The case of the Menendez brothers is all over TikTok (Picture:
Stephen Kim/Kim Kulish/Getty)
That’s what some armchair sleuths are trying to do with the case of the Menendez brothers on social media.
The story of a brutal killing, and dramatic testimony, was witnessed live by many on TV in the 1990s, but it’s been rediscovered online, too.
But what did the Menendez brothers actually do, and why is the case in the public eye again?
What did the Menendez brothers do?
In 1989, Lyle and Erik Menendez entered the den of their vast California home, and shot dead their parents Jose and Kitty Menendez.
The pair weren’t initially suspects in the murder – they rang the police to report the murder, and seemed to cooperate with authorities.
Lyle Menendez told his therapist that the pair committed the crime (Picture: Ted Soqui/Sygma via Getty Images)
Suspicions were raised after Lyle Menendez told his therapist, Jerome Oziel, that he and his brother were the killers.
While this isn’t normally admissible evidence in court, it was allowed in a trial because Menendez allegedly threatened the therapist, voiding patient-doctor confidentiality.
In 1992, the brothers were tried separately, in trials that were broadcast on TV.
The brothers plead guilty to the murders, but said it was in self-defense as they claimed their father had been abusing them for years.
The prosecution pointed to the pair’s spending habits after the deaths to suggest that inheriting their family’s wealth was the motivation.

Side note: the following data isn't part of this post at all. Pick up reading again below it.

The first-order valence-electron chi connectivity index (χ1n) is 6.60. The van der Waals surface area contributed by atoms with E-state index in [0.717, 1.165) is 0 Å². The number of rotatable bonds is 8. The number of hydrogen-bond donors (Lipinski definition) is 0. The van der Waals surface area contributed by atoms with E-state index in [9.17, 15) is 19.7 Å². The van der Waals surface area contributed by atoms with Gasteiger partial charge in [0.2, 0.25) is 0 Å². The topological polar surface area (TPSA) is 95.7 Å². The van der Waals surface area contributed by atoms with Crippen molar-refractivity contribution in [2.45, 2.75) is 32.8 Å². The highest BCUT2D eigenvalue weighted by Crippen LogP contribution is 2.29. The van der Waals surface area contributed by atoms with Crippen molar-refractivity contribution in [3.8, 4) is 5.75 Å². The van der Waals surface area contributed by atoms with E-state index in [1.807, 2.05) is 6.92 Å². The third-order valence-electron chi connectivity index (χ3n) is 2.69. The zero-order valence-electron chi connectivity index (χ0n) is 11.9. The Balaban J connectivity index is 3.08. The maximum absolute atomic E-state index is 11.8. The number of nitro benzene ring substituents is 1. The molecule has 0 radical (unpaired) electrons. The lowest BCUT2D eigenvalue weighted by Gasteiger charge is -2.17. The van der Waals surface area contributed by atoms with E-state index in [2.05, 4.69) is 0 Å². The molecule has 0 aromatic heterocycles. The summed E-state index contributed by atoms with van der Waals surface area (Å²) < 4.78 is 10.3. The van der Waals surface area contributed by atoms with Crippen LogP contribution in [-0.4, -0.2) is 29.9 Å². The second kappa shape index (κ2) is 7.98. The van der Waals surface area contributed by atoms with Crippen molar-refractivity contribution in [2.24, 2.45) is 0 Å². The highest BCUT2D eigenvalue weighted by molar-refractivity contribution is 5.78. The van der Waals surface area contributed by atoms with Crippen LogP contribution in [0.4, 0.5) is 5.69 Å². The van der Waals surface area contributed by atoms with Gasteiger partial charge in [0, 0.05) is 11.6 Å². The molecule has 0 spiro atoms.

A witness testified that Lyle and Erik both bought Rolex watches and expensive clothes the day before their parents’ funerals, which aroused suspicion.
The juries were deadlocked, and so a second trial was ordered – with Lyle and Erik tried together.
They were found guilty, and in 1996 started life sentences with no possibility of parole. Both appealed, but those were denied by the US District Court.
Initially in separate prisons, they were reunited in the same facility 2018, after over 20 years apart.
Why is Menendez brothers case trending on TikTok?
Accounts with hundreds of thousands of followers on TikTok are campaigning on behalf of the Menendez brothers.
Often teenagers, the video-creators discussing the trials were likely not alive when they were actually taking place.
The grainy footage of the brothers talking in court about their alleged sexual and emotional abuse has struck a chord, with many sympathising.
As the rhetoric around abuse has changed, as was seen with the #MeToo movement, the younger generation that dominate TikTok appear more inclined to believe the brothers, and feel they didn’t deserve such a harsh punishment.
As this evidence played less of a part in the second court case, many believe the pair deserve a retrial.
However, the same crime cannot be tried twice unless new evidence emerges that may materially change the outcome of the case – this is unlikely to happen as the murders took place decades ago.
For now, the brothers brothers will continue to serve their life sentences at the Richard J. Donovan Correctional Facility in San Diego, California.
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